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March Alert - Topics include: 2013 Property Tax Assessment Notices and Appeals to the Board of Review; Partial Exemption for Spec Homes; and Court Supports Use of Bank Sales in Property Tax Case

March 8, 2013

2013 Property Tax Assessment Notices and Appeals to the Board of Review

Michigan Taxpayers have recently received, or soon will be receiving, their 2013 assessment notices. While owners of properties classified on the assessment roll as commercial and industrial real property do not have to protest their assessments to the local Board of Review in order to appeal to the Tax Tribunal, there are times when a March 2013 Board of Review appeal is still required to preserve Tax Tribunal appeal rights for the 2013 tax year. Required Board of Review appeal situations include:

  1. Valuation or exemption appeals for property classified as Residential, agricultural or developmental
     
  2. Personal property appeals if the taxpayer failed to file a personal property statement before the first day the Board of Review meets
     
  3. A challenge to a property’s classification

Filing a letter or fax sometimes satisfies the protest requirement, but taxpayers should immediately check with the local assessor’s office to verify the procedural and timing requirements in their jurisdiction.

Partial Exemption for Spec Homes

Michigan Public Act 494 of 2012 provides that for taxes levied after November 2012, certain residential property, defined as “development property,” will be exempted from local school operating taxes. "Development property" includes any residential dwelling (including a residential condominium) that has never been occupied; is available for sale; is not leased; and is not used for any business purpose. The exemption lasts for the shorter of three years or whenever the property no longer qualifies as development property. Owners of qualifying property may petition the local 2013 July Board of Review to apply for a refund of school operating taxes levied in December 2012 as part of a winter 2012 property tax bill.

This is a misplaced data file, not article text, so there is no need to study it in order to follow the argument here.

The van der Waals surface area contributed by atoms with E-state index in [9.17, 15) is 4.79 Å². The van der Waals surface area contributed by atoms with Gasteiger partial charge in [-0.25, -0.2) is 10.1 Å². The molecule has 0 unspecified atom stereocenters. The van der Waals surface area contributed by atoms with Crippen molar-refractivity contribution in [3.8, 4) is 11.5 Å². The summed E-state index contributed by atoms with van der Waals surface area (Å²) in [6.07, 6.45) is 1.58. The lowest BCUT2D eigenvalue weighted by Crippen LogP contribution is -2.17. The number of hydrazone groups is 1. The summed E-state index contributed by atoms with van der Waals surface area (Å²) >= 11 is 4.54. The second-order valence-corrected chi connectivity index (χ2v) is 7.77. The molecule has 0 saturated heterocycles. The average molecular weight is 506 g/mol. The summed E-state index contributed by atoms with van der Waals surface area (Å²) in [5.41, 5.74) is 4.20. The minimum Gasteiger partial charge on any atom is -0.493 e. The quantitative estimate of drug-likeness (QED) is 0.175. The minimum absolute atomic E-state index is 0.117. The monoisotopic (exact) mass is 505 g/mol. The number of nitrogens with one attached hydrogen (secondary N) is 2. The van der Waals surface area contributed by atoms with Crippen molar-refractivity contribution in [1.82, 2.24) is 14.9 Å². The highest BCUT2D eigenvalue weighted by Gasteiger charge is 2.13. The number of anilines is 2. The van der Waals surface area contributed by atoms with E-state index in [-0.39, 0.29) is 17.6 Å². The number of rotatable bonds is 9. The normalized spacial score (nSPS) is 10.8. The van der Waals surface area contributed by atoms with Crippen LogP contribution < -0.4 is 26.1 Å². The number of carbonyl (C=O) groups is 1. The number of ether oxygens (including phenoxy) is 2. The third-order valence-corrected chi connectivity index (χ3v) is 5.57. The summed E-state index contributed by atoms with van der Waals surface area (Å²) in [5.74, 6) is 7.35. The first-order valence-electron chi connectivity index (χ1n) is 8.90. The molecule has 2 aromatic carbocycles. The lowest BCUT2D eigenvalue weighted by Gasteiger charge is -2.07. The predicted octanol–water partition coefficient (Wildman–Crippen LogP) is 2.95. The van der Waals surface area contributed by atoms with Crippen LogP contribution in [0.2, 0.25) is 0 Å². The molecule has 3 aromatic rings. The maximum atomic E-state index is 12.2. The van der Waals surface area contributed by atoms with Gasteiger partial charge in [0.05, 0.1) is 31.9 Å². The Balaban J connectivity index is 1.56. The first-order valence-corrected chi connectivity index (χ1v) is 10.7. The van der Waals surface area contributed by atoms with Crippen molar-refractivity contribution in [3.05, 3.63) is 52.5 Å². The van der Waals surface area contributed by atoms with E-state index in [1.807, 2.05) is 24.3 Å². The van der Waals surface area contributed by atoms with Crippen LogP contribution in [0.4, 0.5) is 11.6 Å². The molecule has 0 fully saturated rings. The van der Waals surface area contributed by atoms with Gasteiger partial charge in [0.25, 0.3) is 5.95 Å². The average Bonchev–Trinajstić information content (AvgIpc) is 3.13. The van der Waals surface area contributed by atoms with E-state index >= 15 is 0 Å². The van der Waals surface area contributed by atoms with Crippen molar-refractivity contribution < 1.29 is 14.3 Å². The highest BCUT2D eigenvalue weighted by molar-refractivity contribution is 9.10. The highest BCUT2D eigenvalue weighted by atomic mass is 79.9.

Court Supports Use of Bank Sales in Property Tax Case

In Kassem Abbas v City of Dearborn, the Michigan Court of Appeals (in an unpublished decision) recently held that it was appropriate to consider bank-owned and short sales when determining value for property tax purposes. The taxpayer’s appraiser testified that he could not find a sufficient number of private sales that were comparable to the subject property and therefore included some bank-owned sales and short sales in his sales comparison approach valuation. The City claimed that the appraisal must be disregarded because bank-owned sales and short sales are by their nature “forced sales,” and Michigan’s property tax law prohibits the use of forced sales when determining true cash value. The Court held in this case that the taxpayer’s appraiser’s sales could be properly used to determine true cash value. This case acknowledges that, during recent years, bank-owned and short sales are often the best, or maybe the only, indicators of market value.

If you have any questions regarding any of these issues or any other in-state or out-of-state real estate tax appeals matters, please contact any of our tax professionals.